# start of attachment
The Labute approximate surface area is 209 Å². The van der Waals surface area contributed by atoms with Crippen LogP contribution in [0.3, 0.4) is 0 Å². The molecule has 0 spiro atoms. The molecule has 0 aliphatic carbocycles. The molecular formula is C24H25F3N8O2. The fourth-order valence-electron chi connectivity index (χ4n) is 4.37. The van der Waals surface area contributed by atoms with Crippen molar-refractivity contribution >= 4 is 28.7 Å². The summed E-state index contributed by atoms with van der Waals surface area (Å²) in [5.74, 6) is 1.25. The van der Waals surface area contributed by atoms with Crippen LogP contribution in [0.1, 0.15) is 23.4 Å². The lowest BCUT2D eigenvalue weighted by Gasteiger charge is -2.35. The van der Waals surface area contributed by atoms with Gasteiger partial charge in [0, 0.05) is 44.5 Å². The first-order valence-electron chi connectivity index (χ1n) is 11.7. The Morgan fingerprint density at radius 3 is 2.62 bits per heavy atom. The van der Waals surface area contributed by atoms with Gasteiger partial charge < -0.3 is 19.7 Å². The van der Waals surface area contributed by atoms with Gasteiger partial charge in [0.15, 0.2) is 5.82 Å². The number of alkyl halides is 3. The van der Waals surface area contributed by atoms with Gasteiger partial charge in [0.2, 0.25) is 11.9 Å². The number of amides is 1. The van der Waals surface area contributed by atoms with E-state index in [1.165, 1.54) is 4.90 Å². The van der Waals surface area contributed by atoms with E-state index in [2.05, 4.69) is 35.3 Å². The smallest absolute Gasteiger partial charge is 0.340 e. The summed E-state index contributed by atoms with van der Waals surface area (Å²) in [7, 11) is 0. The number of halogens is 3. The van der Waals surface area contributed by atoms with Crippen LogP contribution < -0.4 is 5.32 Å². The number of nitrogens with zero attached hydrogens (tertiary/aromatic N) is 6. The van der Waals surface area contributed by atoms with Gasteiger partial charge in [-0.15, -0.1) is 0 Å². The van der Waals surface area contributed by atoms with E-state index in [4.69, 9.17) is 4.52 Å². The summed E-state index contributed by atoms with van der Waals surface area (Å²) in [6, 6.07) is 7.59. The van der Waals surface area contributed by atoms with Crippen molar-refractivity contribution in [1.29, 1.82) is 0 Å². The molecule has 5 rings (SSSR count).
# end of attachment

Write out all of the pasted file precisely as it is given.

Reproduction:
The Labute approximate surface area is 209 Å². The van der Waals surface area contributed by atoms with Crippen LogP contribution in [0.3, 0.4) is 0 Å². The molecule has 0 spiro atoms. The molecule has 0 aliphatic carbocycles. The molecular formula is C24H25F3N8O2. The fourth-order valence-electron chi connectivity index (χ4n) is 4.37. The van der Waals surface area contributed by atoms with Crippen molar-refractivity contribution >= 4 is 28.7 Å². The summed E-state index contributed by atoms with van der Waals surface area (Å²) in [5.74, 6) is 1.25. The van der Waals surface area contributed by atoms with Crippen LogP contribution in [0.1, 0.15) is 23.4 Å². The lowest BCUT2D eigenvalue weighted by Gasteiger charge is -2.35. The van der Waals surface area contributed by atoms with Gasteiger partial charge in [0, 0.05) is 44.5 Å². The first-order valence-electron chi connectivity index (χ1n) is 11.7. The Morgan fingerprint density at radius 3 is 2.62 bits per heavy atom. The van der Waals surface area contributed by atoms with Gasteiger partial charge < -0.3 is 19.7 Å². The van der Waals surface area contributed by atoms with Gasteiger partial charge in [0.15, 0.2) is 5.82 Å². The number of alkyl halides is 3. The van der Waals surface area contributed by atoms with Gasteiger partial charge in [0.2, 0.25) is 11.9 Å². The number of amides is 1. The van der Waals surface area contributed by atoms with E-state index in [1.165, 1.54) is 4.90 Å². The van der Waals surface area contributed by atoms with E-state index in [2.05, 4.69) is 35.3 Å². The smallest absolute Gasteiger partial charge is 0.340 e. The summed E-state index contributed by atoms with van der Waals surface area (Å²) in [7, 11) is 0. The number of halogens is 3. The van der Waals surface area contributed by atoms with Crippen LogP contribution < -0.4 is 5.32 Å². The number of nitrogens with zero attached hydrogens (tertiary/aromatic N) is 6. The van der Waals surface area contributed by atoms with Gasteiger partial charge in [-0.15, -0.1) is 0 Å². The van der Waals surface area contributed by atoms with E-state index in [4.69, 9.17) is 4.52 Å². The summed E-state index contributed by atoms with van der Waals surface area (Å²) in [6, 6.07) is 7.59. The van der Waals surface area contributed by atoms with Crippen molar-refractivity contribution in [1.29, 1.82) is 0 Å². The molecule has 5 rings (SSSR count).